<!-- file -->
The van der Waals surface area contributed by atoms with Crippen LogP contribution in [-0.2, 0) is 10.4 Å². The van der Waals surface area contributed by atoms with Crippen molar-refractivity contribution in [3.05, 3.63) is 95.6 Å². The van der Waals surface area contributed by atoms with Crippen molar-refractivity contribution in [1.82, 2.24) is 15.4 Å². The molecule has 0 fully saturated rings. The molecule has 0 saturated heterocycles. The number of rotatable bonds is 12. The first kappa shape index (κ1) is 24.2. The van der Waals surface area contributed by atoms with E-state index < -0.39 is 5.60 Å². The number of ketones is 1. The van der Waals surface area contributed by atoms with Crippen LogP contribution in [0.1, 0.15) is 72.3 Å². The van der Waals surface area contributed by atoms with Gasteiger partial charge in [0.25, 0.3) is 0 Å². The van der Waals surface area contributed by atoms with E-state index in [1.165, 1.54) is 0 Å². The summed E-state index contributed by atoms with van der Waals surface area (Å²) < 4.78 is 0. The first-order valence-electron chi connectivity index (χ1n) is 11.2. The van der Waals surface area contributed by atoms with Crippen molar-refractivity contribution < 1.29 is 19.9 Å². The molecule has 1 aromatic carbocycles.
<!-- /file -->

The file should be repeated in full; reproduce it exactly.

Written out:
The van der Waals surface area contributed by atoms with Crippen LogP contribution in [-0.2, 0) is 10.4 Å². The van der Waals surface area contributed by atoms with Crippen molar-refractivity contribution in [3.05, 3.63) is 95.6 Å². The van der Waals surface area contributed by atoms with Crippen molar-refractivity contribution in [1.82, 2.24) is 15.4 Å². The molecule has 0 fully saturated rings. The molecule has 0 saturated heterocycles. The number of rotatable bonds is 12. The first kappa shape index (κ1) is 24.2. The van der Waals surface area contributed by atoms with E-state index < -0.39 is 5.60 Å². The number of ketones is 1. The van der Waals surface area contributed by atoms with Crippen LogP contribution in [0.1, 0.15) is 72.3 Å². The van der Waals surface area contributed by atoms with Gasteiger partial charge in [0.25, 0.3) is 0 Å². The van der Waals surface area contributed by atoms with E-state index in [1.165, 1.54) is 0 Å². The summed E-state index contributed by atoms with van der Waals surface area (Å²) < 4.78 is 0. The first-order valence-electron chi connectivity index (χ1n) is 11.2. The van der Waals surface area contributed by atoms with Crippen molar-refractivity contribution < 1.29 is 19.9 Å². The molecule has 1 aromatic carbocycles.